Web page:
The fate of formed ICs is governed by several major factors including antigen load, antibody response, efficiency of the reticuloendothelial system, physical properties of the blood vessels (including flow dynamics and previous endothelial damage), and solubility of the ICs themselves. The ratio of antibody to antigen determines the solubility of ICs. Large ICs, formed when antibody and antigen are present in approximately equal proportions, are identified and removed easily by the reticuloendothelial system. In contrast, small ICs are formed in conditions of antibody excess. Small ICs remain in the serum and do not elicit an immune response within tissues. However, when there is a slight antigen excess, ICs precipitate from the serum and become trapped within certain vascular beds. Following the deposition of ICs in tissue, a cascade of pathologic events ensues: complement fixation, neutrophil recruitment, local inflammation, lysosomal release, oxygen free radical generation, and tissue injury.
Small blood vessels generally include capillaries, postcapillary venules, and nonmuscular arterioles—vessels that are typically less than 50 µm in diameter. These are found principally within the superficial papillary dermis (Figure 91-1). Medium-sized blood vessels, those between 50 and 150 µm in diameter, contain muscular walls and are located principally in the deep reticular dermis, near the junction of the dermis and subcutaneous tissues. Vessels larger than 150 µm in diameter are not commonly found in the skin.
Figure 91-1 Size of the blood vessels involved in forms of cutaneous vasculitis. The types of vasculitis with an immune complex–mediated pathogenesis include Henoch-Schönlein purpura (HSP), cutaneous leukocytoclastic angiitis (CLA), mixed cryoglobulinemia (CRYO), and connective tissue disease/rheumatoid vasculitis (CTD/RV). ANCA, antineutrophil cytoplasmic antibody; PAN, polyarteritis nodosa.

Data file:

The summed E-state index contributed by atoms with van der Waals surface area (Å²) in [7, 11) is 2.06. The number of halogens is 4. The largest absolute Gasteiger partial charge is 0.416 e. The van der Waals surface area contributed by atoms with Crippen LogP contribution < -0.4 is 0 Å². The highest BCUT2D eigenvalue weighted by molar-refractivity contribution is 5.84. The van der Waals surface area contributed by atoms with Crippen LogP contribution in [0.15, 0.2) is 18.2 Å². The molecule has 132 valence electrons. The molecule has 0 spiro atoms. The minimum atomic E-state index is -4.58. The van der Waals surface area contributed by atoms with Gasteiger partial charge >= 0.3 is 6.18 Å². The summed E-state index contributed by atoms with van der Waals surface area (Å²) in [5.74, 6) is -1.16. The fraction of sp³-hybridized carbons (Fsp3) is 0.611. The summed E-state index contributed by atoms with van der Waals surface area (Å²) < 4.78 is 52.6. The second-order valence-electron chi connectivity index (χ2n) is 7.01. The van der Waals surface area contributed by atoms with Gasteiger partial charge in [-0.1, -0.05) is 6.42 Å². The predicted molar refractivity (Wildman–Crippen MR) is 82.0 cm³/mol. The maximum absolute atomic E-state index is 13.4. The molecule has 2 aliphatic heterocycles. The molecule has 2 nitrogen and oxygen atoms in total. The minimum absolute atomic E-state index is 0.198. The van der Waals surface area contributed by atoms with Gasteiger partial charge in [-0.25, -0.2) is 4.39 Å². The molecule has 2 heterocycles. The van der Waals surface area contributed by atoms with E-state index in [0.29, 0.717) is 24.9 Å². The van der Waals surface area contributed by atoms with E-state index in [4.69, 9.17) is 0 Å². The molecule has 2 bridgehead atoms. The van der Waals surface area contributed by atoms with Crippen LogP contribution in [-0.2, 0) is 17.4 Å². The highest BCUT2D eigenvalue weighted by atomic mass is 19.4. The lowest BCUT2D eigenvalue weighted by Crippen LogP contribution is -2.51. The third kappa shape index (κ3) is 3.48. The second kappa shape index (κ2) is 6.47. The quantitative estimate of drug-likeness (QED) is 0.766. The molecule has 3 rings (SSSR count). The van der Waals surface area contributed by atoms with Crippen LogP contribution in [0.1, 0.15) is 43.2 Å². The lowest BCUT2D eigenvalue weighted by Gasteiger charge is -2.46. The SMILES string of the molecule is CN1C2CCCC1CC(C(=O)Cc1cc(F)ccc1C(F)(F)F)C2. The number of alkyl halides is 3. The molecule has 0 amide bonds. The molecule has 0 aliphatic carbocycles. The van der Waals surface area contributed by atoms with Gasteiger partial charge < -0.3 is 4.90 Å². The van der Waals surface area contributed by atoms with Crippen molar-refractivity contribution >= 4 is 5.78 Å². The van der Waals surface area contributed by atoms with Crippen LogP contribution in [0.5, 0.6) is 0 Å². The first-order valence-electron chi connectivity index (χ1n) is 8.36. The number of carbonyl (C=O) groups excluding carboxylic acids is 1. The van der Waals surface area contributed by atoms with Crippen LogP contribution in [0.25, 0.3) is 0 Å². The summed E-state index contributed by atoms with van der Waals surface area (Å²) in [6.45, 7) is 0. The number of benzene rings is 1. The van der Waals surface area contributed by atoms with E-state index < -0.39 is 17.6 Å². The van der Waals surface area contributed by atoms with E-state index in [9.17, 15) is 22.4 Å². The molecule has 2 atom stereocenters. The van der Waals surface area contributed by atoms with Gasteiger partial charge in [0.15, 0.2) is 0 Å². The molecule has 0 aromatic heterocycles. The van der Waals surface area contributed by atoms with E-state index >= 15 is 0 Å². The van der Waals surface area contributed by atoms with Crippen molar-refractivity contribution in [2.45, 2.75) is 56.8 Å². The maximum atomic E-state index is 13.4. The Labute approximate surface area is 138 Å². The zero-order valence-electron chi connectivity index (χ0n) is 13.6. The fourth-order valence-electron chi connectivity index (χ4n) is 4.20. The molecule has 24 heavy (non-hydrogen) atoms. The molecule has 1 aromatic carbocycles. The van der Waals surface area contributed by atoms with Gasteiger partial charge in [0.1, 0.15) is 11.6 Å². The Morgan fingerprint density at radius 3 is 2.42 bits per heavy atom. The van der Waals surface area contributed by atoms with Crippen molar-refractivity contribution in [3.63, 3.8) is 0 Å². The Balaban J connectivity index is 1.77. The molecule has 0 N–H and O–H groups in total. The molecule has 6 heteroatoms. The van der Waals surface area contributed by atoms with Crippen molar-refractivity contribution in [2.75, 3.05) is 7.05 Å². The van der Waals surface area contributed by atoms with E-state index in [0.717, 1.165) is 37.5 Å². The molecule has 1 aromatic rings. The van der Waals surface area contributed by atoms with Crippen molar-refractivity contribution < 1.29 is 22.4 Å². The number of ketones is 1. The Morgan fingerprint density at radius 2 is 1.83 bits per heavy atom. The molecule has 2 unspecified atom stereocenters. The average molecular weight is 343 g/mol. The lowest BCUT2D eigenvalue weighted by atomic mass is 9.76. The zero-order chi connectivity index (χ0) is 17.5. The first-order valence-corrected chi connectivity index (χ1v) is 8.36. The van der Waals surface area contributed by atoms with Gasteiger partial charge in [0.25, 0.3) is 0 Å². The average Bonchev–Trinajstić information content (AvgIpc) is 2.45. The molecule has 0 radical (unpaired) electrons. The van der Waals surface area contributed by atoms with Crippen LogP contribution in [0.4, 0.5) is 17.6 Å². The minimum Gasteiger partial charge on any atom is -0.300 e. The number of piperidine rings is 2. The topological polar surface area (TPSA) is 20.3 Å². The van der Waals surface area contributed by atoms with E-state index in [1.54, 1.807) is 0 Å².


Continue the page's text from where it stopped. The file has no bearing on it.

Figure 91-1, which demonstrates the location and size of blood vessels involved in various types of cutaneous vasculitis, illustrates the types of blood vessels affected by several forms of IC-mediated disease. A blood vessel’s size correlates closely with its depth in the skin layers: The larger the vessel, the deeper its location. Although telltale signs of vasculitis may be evident on inspection of the skin’s surface, the epidermis is avascular. Therefore the pathologic findings in cutaneous vasculitides lie within the dermis and subcutaneous tissues.
Palpable purpura, synonymous with small vessel vasculitis, is the most common cutaneous finding in IC-mediated vasculitis (Figure 91-2). Purpuric lesions result from the extravasation of erythrocytes through damaged blood vessel walls into tissue. Many other skin manifestations are possible in these conditions including vesicles, pustules, urticaria, superficial ulcerations, nonpalpable lesions (macules and patches), and splinter hemorrhages (Figure 91-3). These lesions frequently occur in combination, and careful examination usually reveals a purpuric component. Purpuric lesions do not blanch when pressure is applied to the skin. Following resolution, purpuric lesions may leave postinflammatory hyperpigmentation, particularly if repeated bouts occur (see Figure 91-3F).